Nigeria: Coalition Rolls Out Measures for Nigeria’s Economic Recovery
The Alliance for Surviving COVID-19 and Beyond (ASCAB), a labour and civil society coalition, led by human rights lawyer, Femi Falana, has provided a roadmap that can help Nigeria to draw Nigeria’s economic recovery amid COVID-19 hardship.
The group also cautioned the federal and state governments as well as the private sector not to use budget cuts as an excuse to sack their workers in this difficult time.
The coalition, made up of over 70 civil society organisations, in a statement issued by its Publicity Secretary, Adewale Adeoye, listed steps the government could take to ensure the economy and worker’s interests are protected.
According to him, “The government and the private sector must resist an easy recourse to job cuts and reduction of public spending on social services, especially healthcare services.”
The coalition said one of the challenges the federal government must decisively confront at this time was how to significantly increase or double public spending not only on healthcare services but also on public sanitation, water supply and public education.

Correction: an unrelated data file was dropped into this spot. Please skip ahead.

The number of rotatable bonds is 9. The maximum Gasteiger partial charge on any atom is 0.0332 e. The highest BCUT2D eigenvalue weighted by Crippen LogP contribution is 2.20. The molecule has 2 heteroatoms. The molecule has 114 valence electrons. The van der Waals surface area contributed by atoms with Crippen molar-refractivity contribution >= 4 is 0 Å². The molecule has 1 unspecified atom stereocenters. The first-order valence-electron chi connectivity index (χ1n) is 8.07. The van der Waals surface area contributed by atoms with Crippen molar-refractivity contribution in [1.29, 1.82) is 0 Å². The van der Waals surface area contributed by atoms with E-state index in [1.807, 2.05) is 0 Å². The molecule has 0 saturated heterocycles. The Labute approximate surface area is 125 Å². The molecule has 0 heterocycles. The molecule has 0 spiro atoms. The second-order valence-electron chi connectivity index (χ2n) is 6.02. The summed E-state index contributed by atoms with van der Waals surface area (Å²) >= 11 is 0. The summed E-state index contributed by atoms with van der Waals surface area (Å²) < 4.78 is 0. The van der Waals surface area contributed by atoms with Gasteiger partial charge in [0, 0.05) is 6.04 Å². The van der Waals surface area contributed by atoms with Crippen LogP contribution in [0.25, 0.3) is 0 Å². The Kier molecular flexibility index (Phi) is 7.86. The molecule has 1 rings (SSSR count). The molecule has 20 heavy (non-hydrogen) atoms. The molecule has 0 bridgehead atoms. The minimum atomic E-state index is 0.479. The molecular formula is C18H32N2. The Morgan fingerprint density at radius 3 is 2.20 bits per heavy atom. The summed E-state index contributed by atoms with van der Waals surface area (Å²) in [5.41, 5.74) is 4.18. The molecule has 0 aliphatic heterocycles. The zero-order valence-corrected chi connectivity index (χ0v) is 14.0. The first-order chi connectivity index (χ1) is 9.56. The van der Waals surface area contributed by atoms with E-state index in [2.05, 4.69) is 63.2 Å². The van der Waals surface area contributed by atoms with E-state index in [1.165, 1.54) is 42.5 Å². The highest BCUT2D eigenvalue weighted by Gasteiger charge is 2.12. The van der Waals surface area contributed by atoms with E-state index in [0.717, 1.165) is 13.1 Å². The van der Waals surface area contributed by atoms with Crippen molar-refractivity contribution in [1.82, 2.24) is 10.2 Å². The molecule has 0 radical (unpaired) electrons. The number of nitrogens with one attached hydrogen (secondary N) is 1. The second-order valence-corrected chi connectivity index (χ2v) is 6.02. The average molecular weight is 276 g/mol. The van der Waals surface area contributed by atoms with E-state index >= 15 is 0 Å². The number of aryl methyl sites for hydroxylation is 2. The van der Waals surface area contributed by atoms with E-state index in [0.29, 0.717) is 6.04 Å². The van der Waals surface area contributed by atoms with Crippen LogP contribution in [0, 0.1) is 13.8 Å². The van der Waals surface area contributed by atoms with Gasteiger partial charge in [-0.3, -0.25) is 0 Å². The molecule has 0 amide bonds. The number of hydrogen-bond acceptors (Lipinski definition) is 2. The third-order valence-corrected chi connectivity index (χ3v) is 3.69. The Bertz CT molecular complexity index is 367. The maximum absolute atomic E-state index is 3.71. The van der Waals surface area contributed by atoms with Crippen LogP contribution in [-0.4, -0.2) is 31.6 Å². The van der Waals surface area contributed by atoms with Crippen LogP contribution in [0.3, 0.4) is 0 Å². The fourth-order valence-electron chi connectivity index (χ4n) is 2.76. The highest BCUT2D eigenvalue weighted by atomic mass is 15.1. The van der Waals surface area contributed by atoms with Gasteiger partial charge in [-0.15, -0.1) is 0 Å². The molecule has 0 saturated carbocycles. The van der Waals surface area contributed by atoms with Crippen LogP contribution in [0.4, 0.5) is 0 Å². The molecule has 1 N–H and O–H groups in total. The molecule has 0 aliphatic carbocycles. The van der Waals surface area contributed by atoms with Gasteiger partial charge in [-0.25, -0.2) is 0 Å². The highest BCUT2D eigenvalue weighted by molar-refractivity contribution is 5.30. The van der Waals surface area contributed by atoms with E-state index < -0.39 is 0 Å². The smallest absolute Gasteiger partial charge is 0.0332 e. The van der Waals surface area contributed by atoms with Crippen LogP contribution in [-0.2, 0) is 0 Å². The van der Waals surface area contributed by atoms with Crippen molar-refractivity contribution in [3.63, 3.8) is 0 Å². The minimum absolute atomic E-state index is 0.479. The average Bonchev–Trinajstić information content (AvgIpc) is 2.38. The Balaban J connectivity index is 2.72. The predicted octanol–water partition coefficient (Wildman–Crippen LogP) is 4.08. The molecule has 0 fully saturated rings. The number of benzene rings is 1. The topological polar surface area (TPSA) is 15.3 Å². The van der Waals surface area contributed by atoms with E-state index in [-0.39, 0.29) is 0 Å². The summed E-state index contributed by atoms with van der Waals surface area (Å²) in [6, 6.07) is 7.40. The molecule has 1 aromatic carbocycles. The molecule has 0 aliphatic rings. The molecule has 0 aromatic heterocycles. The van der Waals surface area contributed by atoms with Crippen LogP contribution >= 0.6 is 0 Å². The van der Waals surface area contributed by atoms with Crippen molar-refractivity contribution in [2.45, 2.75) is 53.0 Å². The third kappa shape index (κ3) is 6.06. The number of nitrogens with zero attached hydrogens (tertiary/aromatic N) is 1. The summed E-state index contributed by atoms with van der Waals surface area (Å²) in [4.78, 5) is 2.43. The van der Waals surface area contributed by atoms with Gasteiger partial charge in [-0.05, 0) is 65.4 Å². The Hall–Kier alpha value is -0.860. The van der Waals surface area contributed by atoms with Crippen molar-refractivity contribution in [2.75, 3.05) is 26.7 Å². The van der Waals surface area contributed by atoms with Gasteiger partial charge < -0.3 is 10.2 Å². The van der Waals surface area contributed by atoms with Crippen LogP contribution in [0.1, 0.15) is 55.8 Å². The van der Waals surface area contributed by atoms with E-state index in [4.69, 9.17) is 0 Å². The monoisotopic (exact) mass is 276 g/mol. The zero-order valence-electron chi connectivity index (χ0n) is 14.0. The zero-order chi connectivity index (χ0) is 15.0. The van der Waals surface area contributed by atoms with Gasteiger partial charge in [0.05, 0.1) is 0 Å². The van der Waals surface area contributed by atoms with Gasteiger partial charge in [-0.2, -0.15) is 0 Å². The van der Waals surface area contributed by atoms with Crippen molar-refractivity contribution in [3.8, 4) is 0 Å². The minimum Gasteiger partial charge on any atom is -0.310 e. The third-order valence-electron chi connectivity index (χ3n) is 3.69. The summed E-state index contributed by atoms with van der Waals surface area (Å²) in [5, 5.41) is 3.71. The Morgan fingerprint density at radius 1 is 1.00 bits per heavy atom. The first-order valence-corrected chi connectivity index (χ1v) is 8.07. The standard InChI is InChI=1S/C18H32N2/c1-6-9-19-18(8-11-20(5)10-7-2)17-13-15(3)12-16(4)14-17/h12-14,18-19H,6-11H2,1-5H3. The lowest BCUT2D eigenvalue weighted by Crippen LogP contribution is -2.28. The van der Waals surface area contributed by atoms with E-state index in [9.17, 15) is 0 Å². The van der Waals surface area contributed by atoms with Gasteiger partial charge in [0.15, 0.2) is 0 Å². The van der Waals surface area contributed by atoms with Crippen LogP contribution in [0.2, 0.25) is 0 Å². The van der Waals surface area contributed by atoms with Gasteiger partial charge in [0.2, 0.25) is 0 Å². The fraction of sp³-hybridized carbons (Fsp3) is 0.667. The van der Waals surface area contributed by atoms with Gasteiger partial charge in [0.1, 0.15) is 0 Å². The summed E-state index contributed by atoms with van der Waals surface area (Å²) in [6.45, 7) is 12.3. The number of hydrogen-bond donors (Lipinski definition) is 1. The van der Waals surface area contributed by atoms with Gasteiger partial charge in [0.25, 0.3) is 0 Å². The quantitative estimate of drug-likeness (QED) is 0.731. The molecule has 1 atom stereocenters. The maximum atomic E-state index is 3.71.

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“Increased spending on public education would allow decongestion of overcrowded classrooms by employing more teachers and urgently building more classrooms before children resume school.
“Doubling public expenditure in these areas will bridge huge gaps in service provision in these critical areas which are important for the early containment of COVID-19,” ASCAB said.
Other measures, according to the statement, include “funding for personal protective equipment (PPE) and adequate compensation for healthcare professionals in the frontline of COVID-19 care and treatment; intensified massive testing and building more well-equipped isolation centres with adequate provision for the care of those in isolation; a separate stimulus package for the informal sector through their cooperatives and organisations to boost local economies having been excluded from the CBN N50billion grant due to conditionality.”
The group also called for rapid provision of water and sanitation services, adding that states can be directly supported to provide both temporary and more permanent water supply technologies in communities and public places.
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